Digital transformation and data analytics in the process industries
The industrial world is changing, and it is driven by the application of digital technologies.
Fundamentally, digital transformation is about deriving value from digital data from various sources and assets along with algorithms to make insightful and well-informed decisions. But in the complex world of manufacturing, data doesn’t gets translated into value easily. In fact, most organisations struggle with it. Even more data is collected than can be analysed, leaving much of it untouched.
Until the process industries start thinking about better data integration and architecture, and using advanced big data analytics tools to process (unused) data, it will be difficult to extract maximum value from it.
The value of data and data analytics in smart manufacturing
Data is a key pillar of digital transformation, as every interaction in the digital world generates data. So, along with exponential increases in devices, connectivity and IT/OT convergence, there has been a corresponding increase in data volume along with new tools and mechanisms that have been created to analyse, visualise, and interpret this enormous volume of what some refer to as ‘big data’.
How can (big) data and data analytics help manufacturers?
Big data has been a common theme in the data and analytics arena for a while. Generally, it is a term that describes the large volume of data — both structured and unstructured — that inundates a business on a day-to-day basis. According to Gartner, big data is a greater variety of data that arrives in increasing volumes and with ever-higher velocity.
Data has the potential to make manufacturing smarter, through being data-driven rather than event-driven. In the operations and production functions of an industrial organisation, using data and digital technology for strategic problem-solving and business innovation is what is called ‘smart manufacturing’.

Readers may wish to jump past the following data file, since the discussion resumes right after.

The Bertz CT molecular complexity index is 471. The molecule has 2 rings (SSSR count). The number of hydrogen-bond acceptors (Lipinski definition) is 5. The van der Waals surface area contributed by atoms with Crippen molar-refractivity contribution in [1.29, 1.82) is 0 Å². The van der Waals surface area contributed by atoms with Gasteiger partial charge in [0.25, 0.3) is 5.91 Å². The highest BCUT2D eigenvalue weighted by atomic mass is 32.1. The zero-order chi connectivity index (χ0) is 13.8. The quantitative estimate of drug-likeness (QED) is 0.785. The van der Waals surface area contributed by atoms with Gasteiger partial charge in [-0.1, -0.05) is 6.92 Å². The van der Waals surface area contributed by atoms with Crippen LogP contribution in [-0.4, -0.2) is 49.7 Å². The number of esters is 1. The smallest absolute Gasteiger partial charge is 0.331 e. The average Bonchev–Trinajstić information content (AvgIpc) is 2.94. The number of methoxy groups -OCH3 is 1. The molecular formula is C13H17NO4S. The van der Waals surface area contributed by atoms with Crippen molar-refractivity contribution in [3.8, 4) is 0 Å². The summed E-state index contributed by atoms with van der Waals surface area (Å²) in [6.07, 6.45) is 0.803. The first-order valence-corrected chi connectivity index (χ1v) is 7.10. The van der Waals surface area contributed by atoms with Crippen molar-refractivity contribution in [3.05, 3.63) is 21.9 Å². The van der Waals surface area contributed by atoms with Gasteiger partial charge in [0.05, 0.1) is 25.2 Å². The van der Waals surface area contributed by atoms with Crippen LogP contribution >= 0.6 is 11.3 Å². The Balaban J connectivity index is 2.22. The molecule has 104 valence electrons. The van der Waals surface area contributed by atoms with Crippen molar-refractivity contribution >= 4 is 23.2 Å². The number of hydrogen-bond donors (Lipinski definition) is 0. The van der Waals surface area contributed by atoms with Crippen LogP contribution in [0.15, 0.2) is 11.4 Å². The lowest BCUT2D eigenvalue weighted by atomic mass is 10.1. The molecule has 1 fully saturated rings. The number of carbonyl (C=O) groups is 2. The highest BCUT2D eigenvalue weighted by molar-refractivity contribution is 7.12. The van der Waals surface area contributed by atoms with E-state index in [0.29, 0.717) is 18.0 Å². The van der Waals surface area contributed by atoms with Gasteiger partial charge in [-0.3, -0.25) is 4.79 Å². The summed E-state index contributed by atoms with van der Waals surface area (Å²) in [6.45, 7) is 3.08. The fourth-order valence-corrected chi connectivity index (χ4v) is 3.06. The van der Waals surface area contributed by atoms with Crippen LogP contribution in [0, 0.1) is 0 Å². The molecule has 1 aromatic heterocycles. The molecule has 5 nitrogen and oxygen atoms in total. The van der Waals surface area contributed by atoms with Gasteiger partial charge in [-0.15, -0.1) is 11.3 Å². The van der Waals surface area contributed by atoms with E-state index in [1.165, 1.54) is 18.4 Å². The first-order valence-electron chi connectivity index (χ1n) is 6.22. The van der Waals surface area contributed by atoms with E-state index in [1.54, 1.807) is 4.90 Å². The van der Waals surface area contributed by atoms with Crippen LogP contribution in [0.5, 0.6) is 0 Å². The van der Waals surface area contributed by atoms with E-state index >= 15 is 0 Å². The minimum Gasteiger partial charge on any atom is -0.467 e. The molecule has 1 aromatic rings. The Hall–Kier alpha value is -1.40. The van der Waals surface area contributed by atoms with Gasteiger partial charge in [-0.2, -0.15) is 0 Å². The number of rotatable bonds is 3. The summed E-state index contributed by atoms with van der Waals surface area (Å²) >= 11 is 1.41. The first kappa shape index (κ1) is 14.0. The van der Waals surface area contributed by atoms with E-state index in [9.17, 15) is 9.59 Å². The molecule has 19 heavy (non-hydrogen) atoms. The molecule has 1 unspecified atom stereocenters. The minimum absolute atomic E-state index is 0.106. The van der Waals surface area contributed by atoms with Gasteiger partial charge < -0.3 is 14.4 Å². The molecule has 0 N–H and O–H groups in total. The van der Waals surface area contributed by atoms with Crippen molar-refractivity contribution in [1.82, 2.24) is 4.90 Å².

In contrast to traditional manufacturing, smart manufacturing uses internet-connected technology, such as wireless sensors and smart devices, to provide real-time data processing and analytics. This, in turn, allows for the near-immediate output of information, such as information on material availability and inventory, or predictive maintenance. The organisation can then use this data to improve its plant’s performance.
Unfortunately, manufacturers aren’t perfect: generally they use less than 5% of their plants’ operational data due to poor data management, legacy applications and static strategies. One way for them to derive meaningful insights from the other 95% of their data is to make better use of advanced big data analytics. Thanks to new predictive, preventive, or even prescriptive data modelling techniques from data science, new insights can be derived by combining data from IT and OT streams. It’s one of the reasons why even the most conservative manufacturers increasingly rely on data and analytics to provide actionable insights into how to improve their businesses’ operational effectiveness and new product development.
What insights do big data and advanced analytics provide?
There is a close relationship between the use of advanced analytics — meaning the computational use of statistics to understand a business’s data to make better (smarter) decisions — and a successful digital transformation.
The use of data to enhance production and operations isn’t new; many manufacturers already use data or data analytics for industrial applications. However, they are often only providing old answers to old questions, such as how to reduce downtime by 4% in order to decrease costs by 2%.
True smart manufacturing with big data analytics will create new answers to new questions. Advanced analytics can even uncover new insights into the operation of their plants. They can gain insight into everything from major inventory management problems to a specific machine’s effectiveness. Incredibly, enterprises can use big data to uncover and solve hidden operational problems as well.
There are different data science strategies for utilising big data. Maybe the simplest form is called descriptive data analytics, used to understand changes in a business through the analysis of historical data. As a next step, diagnostic data analytics examines data to determine why specific events occur though root-cause analysis.
For maximum corporate benefit, process manufacturers can turn to business analytics insights from practices such as predictive data analytics — which determines data patterns to predict future outcomes — and prescriptive data analytics, which provides recommendations for the best next steps to drive desired results.